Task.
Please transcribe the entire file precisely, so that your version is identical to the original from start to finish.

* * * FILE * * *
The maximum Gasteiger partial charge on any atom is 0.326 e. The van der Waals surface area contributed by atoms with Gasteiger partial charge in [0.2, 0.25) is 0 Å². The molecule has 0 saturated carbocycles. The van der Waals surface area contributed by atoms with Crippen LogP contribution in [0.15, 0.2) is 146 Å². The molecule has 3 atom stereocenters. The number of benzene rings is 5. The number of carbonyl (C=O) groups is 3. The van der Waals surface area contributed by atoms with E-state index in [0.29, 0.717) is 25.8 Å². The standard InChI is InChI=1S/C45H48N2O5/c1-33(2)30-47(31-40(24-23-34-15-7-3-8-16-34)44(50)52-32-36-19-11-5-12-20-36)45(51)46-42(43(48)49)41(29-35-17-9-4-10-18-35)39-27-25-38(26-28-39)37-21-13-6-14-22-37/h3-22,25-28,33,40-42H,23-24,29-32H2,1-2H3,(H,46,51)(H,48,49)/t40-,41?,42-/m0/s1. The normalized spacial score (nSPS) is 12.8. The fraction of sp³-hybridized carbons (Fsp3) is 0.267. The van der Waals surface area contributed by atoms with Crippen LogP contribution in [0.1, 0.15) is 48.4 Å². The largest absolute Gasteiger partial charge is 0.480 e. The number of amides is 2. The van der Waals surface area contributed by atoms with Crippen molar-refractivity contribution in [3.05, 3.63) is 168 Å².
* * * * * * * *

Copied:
The maximum Gasteiger partial charge on any atom is 0.326 e. The van der Waals surface area contributed by atoms with Gasteiger partial charge in [0.2, 0.25) is 0 Å². The molecule has 0 saturated carbocycles. The van der Waals surface area contributed by atoms with Crippen LogP contribution in [0.15, 0.2) is 146 Å². The molecule has 3 atom stereocenters. The number of benzene rings is 5. The number of carbonyl (C=O) groups is 3. The van der Waals surface area contributed by atoms with E-state index in [0.29, 0.717) is 25.8 Å². The standard InChI is InChI=1S/C45H48N2O5/c1-33(2)30-47(31-40(24-23-34-15-7-3-8-16-34)44(50)52-32-36-19-11-5-12-20-36)45(51)46-42(43(48)49)41(29-35-17-9-4-10-18-35)39-27-25-38(26-28-39)37-21-13-6-14-22-37/h3-22,25-28,33,40-42H,23-24,29-32H2,1-2H3,(H,46,51)(H,48,49)/t40-,41?,42-/m0/s1. The normalized spacial score (nSPS) is 12.8. The fraction of sp³-hybridized carbons (Fsp3) is 0.267. The van der Waals surface area contributed by atoms with Crippen LogP contribution in [0.1, 0.15) is 48.4 Å². The largest absolute Gasteiger partial charge is 0.480 e. The number of amides is 2. The van der Waals surface area contributed by atoms with Crippen molar-refractivity contribution in [3.05, 3.63) is 168 Å².